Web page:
On view August 28, 2015 – January 3, 2016

Homage to the Square

Josef Albers, Homage to the Square: Rooted, 1961.
Image courtesy of the Josef and Anni Albers Foundation.

This exhibition celebrates the juncture of art and science in the work of 20th-century American artist, teacher, and color practitioner Josef Albers, focusing on the ways in which scientific concerns with visual perception informed Albers’s art and teaching, and influenced his students and contemporaries.

Emanating from Josef Albers’s statement that color is “the most relative medium in art,” Intersecting Colors examines Albers’s overriding concern with visual perception, using an approach that combines the fields of optics, neuroscience, and Gestalt psychology. Inspired by works in the Mead’s collection, the exhibition incorporates significant loans from the Josef and Anni Albers Foundation, including many works that have never been shown in public before.

An émigré from early 1930s Nazi Germany, Albers (1888­–1976) is internationally known for many things, including paintings in the series titled Homage to the Square (1950–76), his book on color perception “Interaction of Color” (1963), and a teaching career that ranged from the Bauhaus in Germany (1925–33) to Black Mountain College in North Carolina (1933–49) and Yale University School of Art in Connecticut (1950–58), where he chaired the Department of Design.

Intersecting Colors features a representative selection of his abstract color work, including examples of Homage to the Square paintings, leaf studies, and Bauhaus glass paintings. It also includes a selection of screenprints from Albers’s 1972 portfolio Formulation: Articulation, which refer back to many of Albers’s best-known paintings and glass works. With explicit reference to his own statements, the exhibition examines the visual questions Albers sought to explore in his art, such as how an ambiguous form enables the viewer to read the same work in many different ways.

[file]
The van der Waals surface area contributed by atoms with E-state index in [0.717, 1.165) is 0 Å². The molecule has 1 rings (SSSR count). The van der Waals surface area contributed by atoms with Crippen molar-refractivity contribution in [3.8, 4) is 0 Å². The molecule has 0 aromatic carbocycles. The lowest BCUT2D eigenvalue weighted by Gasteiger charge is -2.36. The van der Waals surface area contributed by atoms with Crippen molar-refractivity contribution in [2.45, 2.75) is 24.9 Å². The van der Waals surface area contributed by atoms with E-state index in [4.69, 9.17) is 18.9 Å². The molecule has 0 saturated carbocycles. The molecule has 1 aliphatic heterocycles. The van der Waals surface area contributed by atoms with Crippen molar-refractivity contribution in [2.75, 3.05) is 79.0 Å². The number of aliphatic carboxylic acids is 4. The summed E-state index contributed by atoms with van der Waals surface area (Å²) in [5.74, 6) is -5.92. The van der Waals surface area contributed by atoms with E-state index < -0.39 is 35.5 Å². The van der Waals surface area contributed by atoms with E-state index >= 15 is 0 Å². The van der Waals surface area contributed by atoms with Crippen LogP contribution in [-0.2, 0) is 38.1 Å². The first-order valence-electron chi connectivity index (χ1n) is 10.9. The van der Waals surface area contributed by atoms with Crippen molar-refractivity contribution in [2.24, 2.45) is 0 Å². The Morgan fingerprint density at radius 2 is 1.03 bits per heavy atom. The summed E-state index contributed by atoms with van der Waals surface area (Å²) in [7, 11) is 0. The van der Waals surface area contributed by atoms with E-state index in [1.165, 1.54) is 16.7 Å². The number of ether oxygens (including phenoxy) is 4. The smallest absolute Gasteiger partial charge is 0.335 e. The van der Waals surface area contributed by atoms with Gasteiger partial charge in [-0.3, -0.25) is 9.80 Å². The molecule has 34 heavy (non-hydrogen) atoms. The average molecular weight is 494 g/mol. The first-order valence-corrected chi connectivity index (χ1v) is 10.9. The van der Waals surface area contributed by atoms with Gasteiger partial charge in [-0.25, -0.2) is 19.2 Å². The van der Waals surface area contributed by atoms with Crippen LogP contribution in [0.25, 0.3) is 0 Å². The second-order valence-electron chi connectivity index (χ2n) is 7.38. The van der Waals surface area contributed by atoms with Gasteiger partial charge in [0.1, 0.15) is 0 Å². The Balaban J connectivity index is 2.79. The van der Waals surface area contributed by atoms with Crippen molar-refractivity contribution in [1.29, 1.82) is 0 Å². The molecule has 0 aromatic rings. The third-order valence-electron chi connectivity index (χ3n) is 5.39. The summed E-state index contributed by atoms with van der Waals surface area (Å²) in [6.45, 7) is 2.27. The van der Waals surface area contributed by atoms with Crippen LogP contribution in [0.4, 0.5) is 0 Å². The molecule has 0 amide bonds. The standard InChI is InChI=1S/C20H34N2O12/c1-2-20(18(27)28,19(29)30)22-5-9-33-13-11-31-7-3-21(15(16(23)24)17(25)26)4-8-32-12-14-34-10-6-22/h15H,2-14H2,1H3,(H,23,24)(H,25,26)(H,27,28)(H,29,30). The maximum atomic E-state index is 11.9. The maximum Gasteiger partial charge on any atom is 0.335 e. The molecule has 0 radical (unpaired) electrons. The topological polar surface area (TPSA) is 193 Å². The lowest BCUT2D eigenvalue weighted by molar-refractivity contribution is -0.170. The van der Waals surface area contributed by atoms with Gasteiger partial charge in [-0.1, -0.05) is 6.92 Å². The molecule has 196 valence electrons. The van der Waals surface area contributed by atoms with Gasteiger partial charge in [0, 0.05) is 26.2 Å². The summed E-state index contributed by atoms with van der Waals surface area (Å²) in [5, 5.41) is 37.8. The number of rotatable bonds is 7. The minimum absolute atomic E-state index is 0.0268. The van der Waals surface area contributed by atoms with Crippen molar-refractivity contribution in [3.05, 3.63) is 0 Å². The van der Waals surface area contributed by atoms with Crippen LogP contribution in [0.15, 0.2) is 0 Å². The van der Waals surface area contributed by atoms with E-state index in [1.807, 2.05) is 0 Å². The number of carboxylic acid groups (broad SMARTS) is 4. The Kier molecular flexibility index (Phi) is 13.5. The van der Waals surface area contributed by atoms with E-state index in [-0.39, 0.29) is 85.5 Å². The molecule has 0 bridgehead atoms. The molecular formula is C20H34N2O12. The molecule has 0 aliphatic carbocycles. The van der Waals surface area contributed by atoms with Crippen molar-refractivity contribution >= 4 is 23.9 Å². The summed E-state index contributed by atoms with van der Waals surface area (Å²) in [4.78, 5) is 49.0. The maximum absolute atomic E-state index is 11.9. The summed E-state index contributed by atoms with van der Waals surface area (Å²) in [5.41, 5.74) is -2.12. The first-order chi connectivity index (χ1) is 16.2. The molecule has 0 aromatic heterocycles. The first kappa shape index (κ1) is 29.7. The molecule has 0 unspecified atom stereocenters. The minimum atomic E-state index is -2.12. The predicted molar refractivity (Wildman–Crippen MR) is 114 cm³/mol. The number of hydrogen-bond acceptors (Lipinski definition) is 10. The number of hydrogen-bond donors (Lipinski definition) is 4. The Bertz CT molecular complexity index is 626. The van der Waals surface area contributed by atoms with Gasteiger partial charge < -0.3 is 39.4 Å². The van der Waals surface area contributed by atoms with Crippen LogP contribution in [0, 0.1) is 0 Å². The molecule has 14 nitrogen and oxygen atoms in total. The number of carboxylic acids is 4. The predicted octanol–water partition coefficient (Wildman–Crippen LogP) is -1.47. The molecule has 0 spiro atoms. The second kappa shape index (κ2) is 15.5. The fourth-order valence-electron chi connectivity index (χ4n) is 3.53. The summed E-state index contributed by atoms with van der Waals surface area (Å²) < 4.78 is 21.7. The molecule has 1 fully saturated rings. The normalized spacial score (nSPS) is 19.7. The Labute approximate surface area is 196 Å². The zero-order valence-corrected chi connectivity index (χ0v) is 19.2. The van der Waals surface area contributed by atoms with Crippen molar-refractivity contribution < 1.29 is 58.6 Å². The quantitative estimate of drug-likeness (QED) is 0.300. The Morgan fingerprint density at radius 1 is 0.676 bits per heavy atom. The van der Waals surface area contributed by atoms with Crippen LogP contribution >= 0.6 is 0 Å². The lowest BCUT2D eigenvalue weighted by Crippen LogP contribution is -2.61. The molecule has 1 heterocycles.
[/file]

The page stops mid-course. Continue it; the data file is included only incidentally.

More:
Intersecting Colors catalogue cover

Intersecting Colors is accompanied by a color-illustrated, peer-reviewed catalogue published by Amherst College Press, a pioneer in the field of open-access publishing. 

Featuring five essays by scholars in the sciences and humanities, the catalogue presents a unique combination of disciplinary perspectives through which a new appreciation of this noteworthy artist and teacher is offered. The catalogue can be downloaded for free, and is available for purchase in paperback in the Mead's bookstore.

Download the free exhibition catalogue for iPad, iPhone, or Mac from iTunes, or as a pdf from the Amherst College Press website. 

Organized by Vanja Malloy, curator of American art, this exhibition has been funded by the Hall & Kate Peterson Fund. The catalogue was made possible through the generosity of Younghee Kim-Wait, Class of 1982.


Panel Discussion: Josef Albers, Vision and Science
Thursday, September 10, 6–7 p.m. in Stirn Auditorium
A discussion offering insights into the visual theory and neuroscience underlying the work of artist Josef Albers, with Susan Barry, professor of biological sciences, Mount Holyoke College, Jeffrey Saletnik, assistant professor of art history, Indiana University Bloomington, and Vanja Malloy, curator of American art. Free and open to the public.

Opening Reception Following Panel Discussion
Thursday, September 10, 7 p.m.
Celebrate the opening of the exhibition. Light refreshments. Free and open to the public.

A Closer Look Gallery Talk: The Science Behind "Intersecting Colors"
Thursday, October 1, 6:30 p.m.
Discover new insights during an in-depth discussion of the exhibition with Vanja Malloy, curator of American art. Free and open to the public.

Mead Reads
Sunday, October 25, 2:30 p.m.
Join a lively discussion of Red Brick, Black Mountain, White Clay: Reflections on Art, Family, and Survival (2012), by Christopher Benfey, Andrew W. Mellon Professor of English, Mount Holyoke College. The author, a great-nephew of Anni and Josef Albers, will lead the conversation. Free and open to the public.

Family Workshop: Local Colors
Saturday, November 14, 13 p.m.
Families with children ages 8–12 are invited to explore the Mead in an exciting new way during an afternoon art adventure. Organized in conjunction with the exhibition, this free workshop will include interactive close-looking activities, sketching, crafts, and more. Early registration encouraged. Free and open to the public.